Accenture’s recent Fintech Innovation Lab questionnaire surveyed 87 financial services executives and fintechs in New York, London and Hong Kong to understand their perceptions of what was occurring during the four phases of the technology onboarding process: prospecting or marketing; proof of concept; procurement; and actual product implementation.
After nearly a decade of growth for the fintech sector, it has taken a foothold in financial services. The ability to quickly adopt external innovation is creating competitive advantages for financial services companies. Entrepreneurial fintechs decreasingly see themselves as competitors with large financial institutions, but rather as partners in a large, highly regulated marketplace. Financial institutions and entrepreneurs all stand to benefit if they get the interaction right. The fast pace of technology advancement only underscores the importance of getting fintech adoption right.
An overview of survey results shows greater transparency and clearer communications are needed in the fintech onboarding process. Overall, onboarding technology products at financial companies appears complex and under- resourced from the fintech perspective. And while financial institutions are moving to streamline internal processes, fintechs suggest they aren’t as far along as they think they are. But fintechs also may not be as sophisticated as other large contractors that are accustomed to working with financial institutions, which means it is sometimes difficult for fintechs to move through the implementation process smoothly.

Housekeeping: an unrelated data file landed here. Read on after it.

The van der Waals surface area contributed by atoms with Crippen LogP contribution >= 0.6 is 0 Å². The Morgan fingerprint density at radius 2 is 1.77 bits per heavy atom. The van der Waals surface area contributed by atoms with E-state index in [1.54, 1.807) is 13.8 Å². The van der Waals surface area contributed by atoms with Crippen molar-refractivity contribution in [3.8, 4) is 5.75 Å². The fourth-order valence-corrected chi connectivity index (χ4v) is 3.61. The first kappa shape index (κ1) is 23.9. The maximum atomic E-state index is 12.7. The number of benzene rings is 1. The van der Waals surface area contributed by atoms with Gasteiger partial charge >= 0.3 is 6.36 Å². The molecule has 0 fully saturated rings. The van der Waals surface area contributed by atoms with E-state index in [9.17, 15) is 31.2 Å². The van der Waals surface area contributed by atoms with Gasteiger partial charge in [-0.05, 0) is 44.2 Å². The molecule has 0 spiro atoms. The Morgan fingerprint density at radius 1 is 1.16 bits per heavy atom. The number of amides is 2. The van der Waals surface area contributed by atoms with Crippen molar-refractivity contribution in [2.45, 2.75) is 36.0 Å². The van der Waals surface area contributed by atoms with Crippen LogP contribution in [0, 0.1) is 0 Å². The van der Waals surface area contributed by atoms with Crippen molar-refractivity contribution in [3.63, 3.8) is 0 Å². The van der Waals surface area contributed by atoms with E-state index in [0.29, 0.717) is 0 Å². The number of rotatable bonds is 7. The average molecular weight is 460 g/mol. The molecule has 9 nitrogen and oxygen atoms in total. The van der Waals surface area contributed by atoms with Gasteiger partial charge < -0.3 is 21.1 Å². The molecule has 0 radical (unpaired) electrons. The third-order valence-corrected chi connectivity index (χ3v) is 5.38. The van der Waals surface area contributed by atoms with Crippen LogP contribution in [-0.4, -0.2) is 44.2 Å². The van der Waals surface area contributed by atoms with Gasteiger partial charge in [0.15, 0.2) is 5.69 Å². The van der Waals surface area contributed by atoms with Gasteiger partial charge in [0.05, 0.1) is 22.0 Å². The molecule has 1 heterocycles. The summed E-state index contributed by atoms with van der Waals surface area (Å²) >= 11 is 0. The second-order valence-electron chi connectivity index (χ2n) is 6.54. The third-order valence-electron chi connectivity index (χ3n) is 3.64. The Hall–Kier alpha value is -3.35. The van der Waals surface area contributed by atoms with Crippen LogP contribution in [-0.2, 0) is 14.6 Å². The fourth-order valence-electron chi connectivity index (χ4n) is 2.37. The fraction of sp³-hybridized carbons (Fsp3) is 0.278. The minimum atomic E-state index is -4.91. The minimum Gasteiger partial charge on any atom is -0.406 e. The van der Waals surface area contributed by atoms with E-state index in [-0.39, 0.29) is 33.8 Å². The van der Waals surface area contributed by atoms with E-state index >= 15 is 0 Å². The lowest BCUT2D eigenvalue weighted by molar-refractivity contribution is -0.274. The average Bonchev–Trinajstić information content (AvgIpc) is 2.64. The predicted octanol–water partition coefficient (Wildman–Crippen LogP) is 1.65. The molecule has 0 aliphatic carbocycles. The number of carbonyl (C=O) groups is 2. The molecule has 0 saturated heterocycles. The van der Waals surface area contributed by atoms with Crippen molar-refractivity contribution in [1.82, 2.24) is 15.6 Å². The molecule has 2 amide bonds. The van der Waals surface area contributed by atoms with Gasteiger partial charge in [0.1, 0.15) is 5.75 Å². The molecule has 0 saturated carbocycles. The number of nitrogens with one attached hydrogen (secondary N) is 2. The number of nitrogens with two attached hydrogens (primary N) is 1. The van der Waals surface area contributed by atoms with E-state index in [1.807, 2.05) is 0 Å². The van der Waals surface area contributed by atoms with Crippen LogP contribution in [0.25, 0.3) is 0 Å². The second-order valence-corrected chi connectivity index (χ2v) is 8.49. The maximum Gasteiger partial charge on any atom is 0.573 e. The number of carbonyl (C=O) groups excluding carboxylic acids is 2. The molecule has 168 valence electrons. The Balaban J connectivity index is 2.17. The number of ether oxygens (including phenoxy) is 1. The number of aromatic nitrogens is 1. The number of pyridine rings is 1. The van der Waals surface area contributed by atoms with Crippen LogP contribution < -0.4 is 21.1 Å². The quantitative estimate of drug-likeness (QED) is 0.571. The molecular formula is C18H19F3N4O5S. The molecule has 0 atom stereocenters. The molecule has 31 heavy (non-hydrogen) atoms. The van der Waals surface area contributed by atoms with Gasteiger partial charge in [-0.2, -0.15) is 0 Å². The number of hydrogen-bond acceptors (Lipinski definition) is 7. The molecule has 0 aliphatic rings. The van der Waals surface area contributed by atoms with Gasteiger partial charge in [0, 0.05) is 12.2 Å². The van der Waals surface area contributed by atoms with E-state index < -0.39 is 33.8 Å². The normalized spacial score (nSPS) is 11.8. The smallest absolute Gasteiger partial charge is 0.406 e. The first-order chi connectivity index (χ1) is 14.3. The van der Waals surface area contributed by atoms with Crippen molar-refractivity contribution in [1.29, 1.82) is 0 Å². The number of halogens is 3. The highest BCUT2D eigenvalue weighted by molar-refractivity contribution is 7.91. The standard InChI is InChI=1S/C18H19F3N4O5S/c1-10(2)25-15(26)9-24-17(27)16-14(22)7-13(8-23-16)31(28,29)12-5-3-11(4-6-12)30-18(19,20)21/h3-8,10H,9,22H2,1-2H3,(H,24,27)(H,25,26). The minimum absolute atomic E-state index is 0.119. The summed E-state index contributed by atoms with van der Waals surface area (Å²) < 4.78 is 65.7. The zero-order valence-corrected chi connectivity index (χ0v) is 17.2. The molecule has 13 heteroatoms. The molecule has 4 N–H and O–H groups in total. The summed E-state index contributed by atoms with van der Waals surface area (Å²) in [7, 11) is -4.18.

The report outlines the findings for each of the four phases of the technology onboarding process:
- Time is perceived differently
- The two vantage points estimate different levels of people involvement
- Best practices are underused
- The two groups see different issues
Proof of Concept
- Reasons diverge on why products stall
- Financial institutions and fintechs estimate different rates
- Perceptions differ on procedures implemented to simplify the proof
- Both groups agree procurement takes too long
- Vendor approval and procurement processes are rated as the two creates challenges moving from procurement to implementation
- Shared focus on regulatory issues can be improved
- Security and compliance and vendor approval processes slow down implementation
- Adequate financial institution resources are critical